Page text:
PET/CT After Anal Cancer Treatment and Patient Management

September 18, 2017

Using PET/CT imaging to evaluate patients following chemoradiotherapy for anal cancer can alter patient management choices.

Imaging with 18F-FDG PET/CT can aid in evaluation and patient management of anal cancer following initial treatment, according to a study published in the Journal of Nuclear Medicine.

Researchers from France performed a retrospective multicenter study to evaluate the relevance of PET/CT and 18F-FDG for anal cancer after chemoradiotherapy. They assessed the impact on patient care and the predictive value of metabolic response.

The small study included 87 patients who received chemoradiotherapy for anal squamous cell carcinoma. All underwent systematic 18F-FDG PET/CT a median of four months after treatment and were followed for two years with clinical examinations every four months and then every six months thereafter, for a median follow-up of 25 months. The researchers evaluated disease progression by biopsy for all patients if there was local recurrence before surgery.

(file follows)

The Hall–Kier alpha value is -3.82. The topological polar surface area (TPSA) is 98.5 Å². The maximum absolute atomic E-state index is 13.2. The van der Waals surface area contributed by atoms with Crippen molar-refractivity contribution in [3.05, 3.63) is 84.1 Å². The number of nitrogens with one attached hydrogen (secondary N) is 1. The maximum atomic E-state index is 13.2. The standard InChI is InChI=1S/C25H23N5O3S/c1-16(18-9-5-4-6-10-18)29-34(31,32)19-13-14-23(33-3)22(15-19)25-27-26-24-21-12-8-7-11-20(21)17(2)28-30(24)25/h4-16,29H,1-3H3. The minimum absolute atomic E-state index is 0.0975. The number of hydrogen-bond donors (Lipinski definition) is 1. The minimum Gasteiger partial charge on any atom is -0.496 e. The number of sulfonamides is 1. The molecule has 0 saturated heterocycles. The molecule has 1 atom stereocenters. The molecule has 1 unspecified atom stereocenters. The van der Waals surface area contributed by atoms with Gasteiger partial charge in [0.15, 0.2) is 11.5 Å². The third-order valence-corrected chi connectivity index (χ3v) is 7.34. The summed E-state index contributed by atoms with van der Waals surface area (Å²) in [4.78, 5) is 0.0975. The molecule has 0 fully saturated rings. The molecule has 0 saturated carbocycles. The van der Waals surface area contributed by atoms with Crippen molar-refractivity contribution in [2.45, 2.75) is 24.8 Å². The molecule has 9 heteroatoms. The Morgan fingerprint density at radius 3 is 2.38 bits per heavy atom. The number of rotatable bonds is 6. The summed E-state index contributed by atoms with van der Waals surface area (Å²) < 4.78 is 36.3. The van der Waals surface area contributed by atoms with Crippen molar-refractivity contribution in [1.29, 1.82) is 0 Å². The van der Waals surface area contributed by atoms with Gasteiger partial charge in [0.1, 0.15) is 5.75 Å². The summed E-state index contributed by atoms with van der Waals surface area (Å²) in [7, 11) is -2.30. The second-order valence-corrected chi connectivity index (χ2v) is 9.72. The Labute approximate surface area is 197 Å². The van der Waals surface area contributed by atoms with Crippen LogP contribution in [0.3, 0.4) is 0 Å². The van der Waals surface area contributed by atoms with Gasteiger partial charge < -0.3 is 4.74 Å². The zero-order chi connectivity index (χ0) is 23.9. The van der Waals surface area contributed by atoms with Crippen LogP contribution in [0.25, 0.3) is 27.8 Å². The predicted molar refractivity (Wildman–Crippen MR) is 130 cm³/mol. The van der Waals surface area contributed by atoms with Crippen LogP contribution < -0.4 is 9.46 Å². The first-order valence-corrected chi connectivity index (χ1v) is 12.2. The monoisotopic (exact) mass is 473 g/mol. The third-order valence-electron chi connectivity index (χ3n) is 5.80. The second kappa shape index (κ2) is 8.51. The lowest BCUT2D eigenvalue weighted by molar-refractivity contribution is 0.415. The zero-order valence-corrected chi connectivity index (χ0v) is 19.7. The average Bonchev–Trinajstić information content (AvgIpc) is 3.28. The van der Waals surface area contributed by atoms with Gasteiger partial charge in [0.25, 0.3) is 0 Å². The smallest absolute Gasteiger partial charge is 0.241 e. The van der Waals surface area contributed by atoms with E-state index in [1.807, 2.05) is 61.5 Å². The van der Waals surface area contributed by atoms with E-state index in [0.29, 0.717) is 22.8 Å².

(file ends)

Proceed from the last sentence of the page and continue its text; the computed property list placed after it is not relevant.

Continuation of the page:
The results showed that 25 patients relapsed and 13 died. The post-therapy 18F-FDG PET/CT did not show any abnormal 18F-FDG uptake with complete metabolic response (CMR) in 55 patients. Thirty-two patients displayed incomplete response (non-CMR): 15 patients with partial response and 17 with disease progression.

Residual tumor tissue detected by 18F-FDG PET/CT:

Sensitivity92%
Specificity85%
Positive predictive value72%
Negative predictive value96.4%

 

Differences between CMR and non-CMR patients were:

 CMRNon-CMR
2-year progression-free survival96%28%
2-year cause specific survival100%59%

 

 

 

 

The researchers noted that imaging with 18F-FDG PET/CT changed patient management in 14 cases (16%), with relevant modifications in 12 (14%).

They concluded that 18F-FDG PET/CT showed good accuracy in posttreatment evaluation of anal cancer and has a relevant impact on patient management. Moreover, CMR was associated with good survival outcome.